Unfair contract terms: are you ready?

On 12 November 2016 the new laws extending protection against unfair contract terms to small business comes into effect. These laws, which previously just afforded protection for consumers is now being extended to protect small business.

The laws apply to contracts where one or more parties is a small business. This means that it could be with a bigger player (like Coles or Woolworths) or contracts between small businesses. It applies to ‘standard form contracts’ which is basically one that is deemed ‘non-negotiable’ by one side. You either sign it or they move onto someone else.

Who is a ‘small business’?

Small business is defined as a business with less than 20 staff (casual’s aren’t counted unless they are regulars). They can be sole traders, partnerships or proprietary limited companies. The provisions will apply to contracts that are:

  1. Less than $300,000 or
  2. Less than $1million if the contract goes for longer than 12 months.

The laws will be applicable to any contracts that come into force on or from the 12th November. It does not apply retrospectively. Any contract that is renewed from this date will also be subject to these laws.

What is an unfair contract term?

A contract term is unfair if:

  1. It causes a significant imbalance to the parties’ rights and obligations under the contract; and
  2. It’s not reasonably necessary to protect the legitimate interests of the party who is advantaged by the term; and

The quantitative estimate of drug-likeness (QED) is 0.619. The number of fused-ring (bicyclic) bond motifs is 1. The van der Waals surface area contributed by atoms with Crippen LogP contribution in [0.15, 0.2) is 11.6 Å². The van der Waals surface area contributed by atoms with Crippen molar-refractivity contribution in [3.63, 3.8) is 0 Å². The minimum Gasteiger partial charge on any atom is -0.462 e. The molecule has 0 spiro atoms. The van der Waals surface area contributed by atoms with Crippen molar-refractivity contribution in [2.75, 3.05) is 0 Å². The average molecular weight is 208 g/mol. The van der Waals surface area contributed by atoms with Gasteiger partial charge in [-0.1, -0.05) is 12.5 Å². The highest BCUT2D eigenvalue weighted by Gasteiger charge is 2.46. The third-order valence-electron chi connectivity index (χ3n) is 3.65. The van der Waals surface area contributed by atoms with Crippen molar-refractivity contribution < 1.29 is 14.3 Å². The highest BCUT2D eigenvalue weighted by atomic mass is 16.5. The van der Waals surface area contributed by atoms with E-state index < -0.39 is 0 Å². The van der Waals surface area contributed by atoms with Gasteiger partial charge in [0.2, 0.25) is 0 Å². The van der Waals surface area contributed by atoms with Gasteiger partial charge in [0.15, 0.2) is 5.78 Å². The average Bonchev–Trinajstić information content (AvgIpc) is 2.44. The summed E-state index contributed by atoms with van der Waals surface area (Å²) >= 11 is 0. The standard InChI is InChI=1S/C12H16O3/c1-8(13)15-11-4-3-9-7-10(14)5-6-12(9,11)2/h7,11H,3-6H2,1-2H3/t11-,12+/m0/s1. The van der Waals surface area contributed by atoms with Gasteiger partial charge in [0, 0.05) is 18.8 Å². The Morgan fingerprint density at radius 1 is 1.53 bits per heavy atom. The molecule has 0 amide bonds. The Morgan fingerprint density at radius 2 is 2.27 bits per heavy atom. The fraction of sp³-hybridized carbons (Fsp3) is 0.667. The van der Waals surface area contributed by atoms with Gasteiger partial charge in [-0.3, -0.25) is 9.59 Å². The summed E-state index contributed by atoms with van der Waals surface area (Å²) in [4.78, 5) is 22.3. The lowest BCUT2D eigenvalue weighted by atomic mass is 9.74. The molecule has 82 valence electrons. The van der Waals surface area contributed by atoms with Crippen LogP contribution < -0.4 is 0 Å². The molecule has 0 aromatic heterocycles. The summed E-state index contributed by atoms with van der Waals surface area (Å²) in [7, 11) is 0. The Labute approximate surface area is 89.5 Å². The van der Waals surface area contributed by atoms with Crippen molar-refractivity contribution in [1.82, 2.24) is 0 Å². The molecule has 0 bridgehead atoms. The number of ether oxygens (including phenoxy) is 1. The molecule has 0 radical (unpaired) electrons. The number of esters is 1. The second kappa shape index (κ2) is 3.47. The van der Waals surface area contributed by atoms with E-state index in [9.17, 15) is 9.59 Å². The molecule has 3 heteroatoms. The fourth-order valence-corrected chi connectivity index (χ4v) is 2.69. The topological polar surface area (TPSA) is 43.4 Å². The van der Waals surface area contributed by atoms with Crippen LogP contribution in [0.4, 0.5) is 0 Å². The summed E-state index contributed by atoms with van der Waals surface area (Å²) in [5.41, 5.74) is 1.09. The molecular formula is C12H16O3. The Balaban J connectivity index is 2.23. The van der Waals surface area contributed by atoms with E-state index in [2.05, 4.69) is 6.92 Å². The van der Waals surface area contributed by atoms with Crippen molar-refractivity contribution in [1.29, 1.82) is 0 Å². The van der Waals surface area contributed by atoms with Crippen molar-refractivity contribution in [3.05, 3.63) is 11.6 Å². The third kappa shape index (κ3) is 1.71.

3. It would cause detriment (financial or otherwise) to a party if it were to be applied or relied upon.

Whether or not a term is unfair depends on consideration of the contract as a whole and whether or not the particular term is transparent and not hidden (e.g. if it’s in plain language and presented clearly to the party affected by the term).

Some examples of contract terms are:

  1. Unilateral variation of a contract (e.g. a party may amend their pricing and services and apply them to the contract without first getting the other party’s consent)
  2. Wide indemnity clauses (e.g. indemnifying one party for ‘all losses and liabilities’ even if that party contributed to that loss or liability somehow)
  3. Automatic rollovers – where a contract automatically ‘rolls over’ to a further term (e.g. 12 months) without the consent of the small business (and where penalties may apply if the small business doesn’t want this arrangement to continue).
  4. Termination for convenience clauses plus damages – where one party has the right to terminate early but still demand payment up until the end date of the contract as ‘damages’.

What do I need to do?

Trying to determine whether the contracts you sign (or ask other people to sign) requires specialist legal skills and knowledge. If you regularly do business with small business, now is the time to get your contracts and templates reviewed to make sure that they comply with the new laws. This is exactly what we do! Contact us for a free, no obligation quote today to make sure your contract terms are fair. Call us on 1300 272 878 or email enquire@interpretcontracts.com.au for more information.